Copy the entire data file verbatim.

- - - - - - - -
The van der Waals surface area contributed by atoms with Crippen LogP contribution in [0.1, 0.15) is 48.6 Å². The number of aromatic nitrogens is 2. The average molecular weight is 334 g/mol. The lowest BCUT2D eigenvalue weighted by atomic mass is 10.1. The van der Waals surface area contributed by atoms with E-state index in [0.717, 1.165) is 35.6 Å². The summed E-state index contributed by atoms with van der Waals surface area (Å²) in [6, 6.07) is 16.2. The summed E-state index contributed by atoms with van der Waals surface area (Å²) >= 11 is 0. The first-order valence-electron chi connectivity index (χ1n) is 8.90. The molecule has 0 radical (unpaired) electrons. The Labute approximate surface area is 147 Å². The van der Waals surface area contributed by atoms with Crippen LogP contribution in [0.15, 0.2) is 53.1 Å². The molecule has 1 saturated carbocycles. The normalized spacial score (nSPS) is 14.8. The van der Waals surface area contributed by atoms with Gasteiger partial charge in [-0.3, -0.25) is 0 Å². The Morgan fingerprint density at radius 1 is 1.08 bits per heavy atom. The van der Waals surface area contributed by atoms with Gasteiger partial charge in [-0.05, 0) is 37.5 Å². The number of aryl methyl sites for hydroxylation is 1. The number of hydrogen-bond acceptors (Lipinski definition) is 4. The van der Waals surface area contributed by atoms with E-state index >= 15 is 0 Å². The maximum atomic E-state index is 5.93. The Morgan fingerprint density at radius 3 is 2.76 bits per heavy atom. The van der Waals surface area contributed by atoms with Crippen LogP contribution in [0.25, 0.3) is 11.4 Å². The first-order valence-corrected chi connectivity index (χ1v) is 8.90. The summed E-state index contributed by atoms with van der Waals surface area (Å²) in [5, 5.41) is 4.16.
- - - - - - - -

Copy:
The van der Waals surface area contributed by atoms with Crippen LogP contribution in [0.1, 0.15) is 48.6 Å². The number of aromatic nitrogens is 2. The average molecular weight is 334 g/mol. The lowest BCUT2D eigenvalue weighted by atomic mass is 10.1. The van der Waals surface area contributed by atoms with E-state index in [0.717, 1.165) is 35.6 Å². The summed E-state index contributed by atoms with van der Waals surface area (Å²) in [6, 6.07) is 16.2. The summed E-state index contributed by atoms with van der Waals surface area (Å²) >= 11 is 0. The first-order valence-electron chi connectivity index (χ1n) is 8.90. The molecule has 0 radical (unpaired) electrons. The Labute approximate surface area is 147 Å². The van der Waals surface area contributed by atoms with Crippen LogP contribution in [0.15, 0.2) is 53.1 Å². The molecule has 1 saturated carbocycles. The normalized spacial score (nSPS) is 14.8. The van der Waals surface area contributed by atoms with Gasteiger partial charge in [-0.3, -0.25) is 0 Å². The Morgan fingerprint density at radius 1 is 1.08 bits per heavy atom. The van der Waals surface area contributed by atoms with Gasteiger partial charge in [-0.05, 0) is 37.5 Å². The number of aryl methyl sites for hydroxylation is 1. The number of hydrogen-bond acceptors (Lipinski definition) is 4. The van der Waals surface area contributed by atoms with E-state index >= 15 is 0 Å². The maximum atomic E-state index is 5.93. The Morgan fingerprint density at radius 3 is 2.76 bits per heavy atom. The van der Waals surface area contributed by atoms with Crippen LogP contribution in [0.25, 0.3) is 11.4 Å². The first-order valence-corrected chi connectivity index (χ1v) is 8.90. The summed E-state index contributed by atoms with van der Waals surface area (Å²) in [5, 5.41) is 4.16.